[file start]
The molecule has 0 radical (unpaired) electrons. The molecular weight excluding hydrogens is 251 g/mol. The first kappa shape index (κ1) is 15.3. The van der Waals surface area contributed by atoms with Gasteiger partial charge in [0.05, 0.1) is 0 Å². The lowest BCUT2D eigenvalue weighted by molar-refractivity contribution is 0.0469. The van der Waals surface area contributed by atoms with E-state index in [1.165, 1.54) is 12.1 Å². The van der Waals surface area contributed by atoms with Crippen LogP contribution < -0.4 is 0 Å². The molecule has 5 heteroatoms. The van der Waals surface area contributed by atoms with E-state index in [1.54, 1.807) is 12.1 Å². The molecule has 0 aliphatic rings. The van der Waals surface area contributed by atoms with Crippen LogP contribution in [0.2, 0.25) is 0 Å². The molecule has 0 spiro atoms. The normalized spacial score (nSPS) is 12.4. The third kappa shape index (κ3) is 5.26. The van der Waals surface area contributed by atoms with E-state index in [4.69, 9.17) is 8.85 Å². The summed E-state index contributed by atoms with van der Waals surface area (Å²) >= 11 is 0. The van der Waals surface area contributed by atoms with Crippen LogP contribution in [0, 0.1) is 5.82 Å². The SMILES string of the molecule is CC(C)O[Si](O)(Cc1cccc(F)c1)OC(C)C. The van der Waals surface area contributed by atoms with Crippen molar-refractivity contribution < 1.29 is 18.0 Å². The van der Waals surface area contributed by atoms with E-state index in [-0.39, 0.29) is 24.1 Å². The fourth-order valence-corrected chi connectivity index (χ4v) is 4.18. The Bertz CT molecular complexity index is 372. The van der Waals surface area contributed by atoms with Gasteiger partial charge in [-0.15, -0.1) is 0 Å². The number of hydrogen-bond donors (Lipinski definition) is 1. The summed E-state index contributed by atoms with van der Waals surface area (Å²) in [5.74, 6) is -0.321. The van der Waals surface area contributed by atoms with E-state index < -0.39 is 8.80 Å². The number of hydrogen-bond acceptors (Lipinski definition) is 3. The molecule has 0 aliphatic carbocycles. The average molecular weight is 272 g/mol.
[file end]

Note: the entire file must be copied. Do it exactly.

The molecule has 0 radical (unpaired) electrons. The molecular weight excluding hydrogens is 251 g/mol. The first kappa shape index (κ1) is 15.3. The van der Waals surface area contributed by atoms with Gasteiger partial charge in [0.05, 0.1) is 0 Å². The lowest BCUT2D eigenvalue weighted by molar-refractivity contribution is 0.0469. The van der Waals surface area contributed by atoms with E-state index in [1.165, 1.54) is 12.1 Å². The van der Waals surface area contributed by atoms with Crippen LogP contribution < -0.4 is 0 Å². The molecule has 5 heteroatoms. The van der Waals surface area contributed by atoms with E-state index in [1.54, 1.807) is 12.1 Å². The molecule has 0 aliphatic rings. The van der Waals surface area contributed by atoms with Crippen LogP contribution in [0.2, 0.25) is 0 Å². The molecule has 0 spiro atoms. The normalized spacial score (nSPS) is 12.4. The third kappa shape index (κ3) is 5.26. The van der Waals surface area contributed by atoms with E-state index in [4.69, 9.17) is 8.85 Å². The summed E-state index contributed by atoms with van der Waals surface area (Å²) >= 11 is 0. The van der Waals surface area contributed by atoms with Crippen LogP contribution in [0, 0.1) is 5.82 Å². The SMILES string of the molecule is CC(C)O[Si](O)(Cc1cccc(F)c1)OC(C)C. The van der Waals surface area contributed by atoms with Crippen molar-refractivity contribution < 1.29 is 18.0 Å². The van der Waals surface area contributed by atoms with E-state index in [-0.39, 0.29) is 24.1 Å². The fourth-order valence-corrected chi connectivity index (χ4v) is 4.18. The Bertz CT molecular complexity index is 372. The van der Waals surface area contributed by atoms with Gasteiger partial charge in [-0.15, -0.1) is 0 Å². The number of hydrogen-bond donors (Lipinski definition) is 1. The summed E-state index contributed by atoms with van der Waals surface area (Å²) in [5.74, 6) is -0.321. The van der Waals surface area contributed by atoms with E-state index < -0.39 is 8.80 Å². The number of hydrogen-bond acceptors (Lipinski definition) is 3. The molecule has 0 aliphatic carbocycles. The average molecular weight is 272 g/mol.